Under-estimating corporate governance risk
Once a company is under the radar for its weak corporate governance, it becomes difficult for the stock to find ‘strong hands’ i.e investors and institutions who want to own in good volumes and for longer tenure. Therefore, as the demand shrinks the stock price corrects significantly. Also, once the trust is lost in the company among the institutions, gaining it back is a very long-drawn process that requires minimum of 6-8 quarters. Therefore, investing during such period merely on basis of financials should be avoided.
Fear of losing million dollar opportunity
We have discussed this point even during one of previous posts of Managing Personal Finance – Do’s and Dont’s . Whenever a well-known stock corrects, individual investors believe that it can be their opportunity to generate quick returns and they find it too enticing to miss out on this million dollar opportunity. Therefore, despite the underlying risks the individual investor chooses to takes the punt on many occasions. More often then not, it is a value trap.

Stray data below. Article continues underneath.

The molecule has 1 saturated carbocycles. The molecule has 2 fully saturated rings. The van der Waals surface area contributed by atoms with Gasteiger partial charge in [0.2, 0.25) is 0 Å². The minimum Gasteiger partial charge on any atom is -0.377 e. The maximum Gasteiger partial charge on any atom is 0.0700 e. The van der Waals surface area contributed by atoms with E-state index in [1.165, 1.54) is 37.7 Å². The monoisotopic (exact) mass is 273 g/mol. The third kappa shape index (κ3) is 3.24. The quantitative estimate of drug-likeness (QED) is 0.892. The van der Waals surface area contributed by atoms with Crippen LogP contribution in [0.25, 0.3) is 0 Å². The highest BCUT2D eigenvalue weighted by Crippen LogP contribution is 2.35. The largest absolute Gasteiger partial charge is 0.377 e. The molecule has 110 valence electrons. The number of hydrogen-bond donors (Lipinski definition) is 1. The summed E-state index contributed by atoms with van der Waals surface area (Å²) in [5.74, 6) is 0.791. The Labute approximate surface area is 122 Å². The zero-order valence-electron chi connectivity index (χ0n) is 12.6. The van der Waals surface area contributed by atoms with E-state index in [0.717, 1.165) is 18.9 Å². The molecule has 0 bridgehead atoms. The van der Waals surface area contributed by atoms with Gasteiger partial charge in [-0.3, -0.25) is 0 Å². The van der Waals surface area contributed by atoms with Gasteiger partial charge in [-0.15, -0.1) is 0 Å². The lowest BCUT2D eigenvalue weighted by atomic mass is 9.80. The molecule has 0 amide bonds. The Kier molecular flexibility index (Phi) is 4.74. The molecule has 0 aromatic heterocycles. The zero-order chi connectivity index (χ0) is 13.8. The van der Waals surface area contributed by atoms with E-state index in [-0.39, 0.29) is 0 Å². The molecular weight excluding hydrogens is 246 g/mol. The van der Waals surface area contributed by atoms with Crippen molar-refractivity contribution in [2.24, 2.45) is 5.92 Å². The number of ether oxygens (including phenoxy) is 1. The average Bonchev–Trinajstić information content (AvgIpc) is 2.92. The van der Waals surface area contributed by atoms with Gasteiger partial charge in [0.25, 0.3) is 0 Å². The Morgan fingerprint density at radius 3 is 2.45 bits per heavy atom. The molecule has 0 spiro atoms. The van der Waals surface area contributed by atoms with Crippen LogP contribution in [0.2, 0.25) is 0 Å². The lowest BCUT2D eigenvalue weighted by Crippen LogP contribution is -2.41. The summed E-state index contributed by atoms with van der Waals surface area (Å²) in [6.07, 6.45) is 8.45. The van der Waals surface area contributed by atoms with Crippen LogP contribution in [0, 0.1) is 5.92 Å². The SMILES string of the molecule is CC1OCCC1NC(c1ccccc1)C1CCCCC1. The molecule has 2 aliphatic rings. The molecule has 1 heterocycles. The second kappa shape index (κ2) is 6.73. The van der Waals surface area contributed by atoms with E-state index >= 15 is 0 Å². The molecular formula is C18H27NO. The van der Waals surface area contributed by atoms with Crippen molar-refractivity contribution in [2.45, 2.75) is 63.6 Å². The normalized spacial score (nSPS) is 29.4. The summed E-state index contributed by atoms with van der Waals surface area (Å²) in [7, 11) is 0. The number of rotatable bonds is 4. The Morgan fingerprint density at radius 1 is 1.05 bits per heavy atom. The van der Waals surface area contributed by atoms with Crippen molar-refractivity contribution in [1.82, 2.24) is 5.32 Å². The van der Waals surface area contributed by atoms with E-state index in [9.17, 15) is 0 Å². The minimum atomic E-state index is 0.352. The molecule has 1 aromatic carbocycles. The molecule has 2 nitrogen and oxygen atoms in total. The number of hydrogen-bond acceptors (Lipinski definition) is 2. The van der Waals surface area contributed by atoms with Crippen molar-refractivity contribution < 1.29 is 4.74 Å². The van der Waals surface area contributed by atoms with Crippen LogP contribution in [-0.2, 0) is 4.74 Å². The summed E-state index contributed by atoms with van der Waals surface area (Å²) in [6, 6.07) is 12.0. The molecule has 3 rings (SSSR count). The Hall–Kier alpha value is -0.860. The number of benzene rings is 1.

Investing a small amount with lottery mindset
We have come across many retail investors who invest a small amount like INR 10,000-15,000 in struggling companies with a mindset – “I am ready to lose the money if the company fails to turnaround. But if the company revives, the upside it can provide is staggering”. This is ‘hope’ investing and the reason why individual investors constituted 58% of the shareholding in Kingfisher airlines when it stopped trading.
Always resists the temptation to invest in companies with volatile stock movement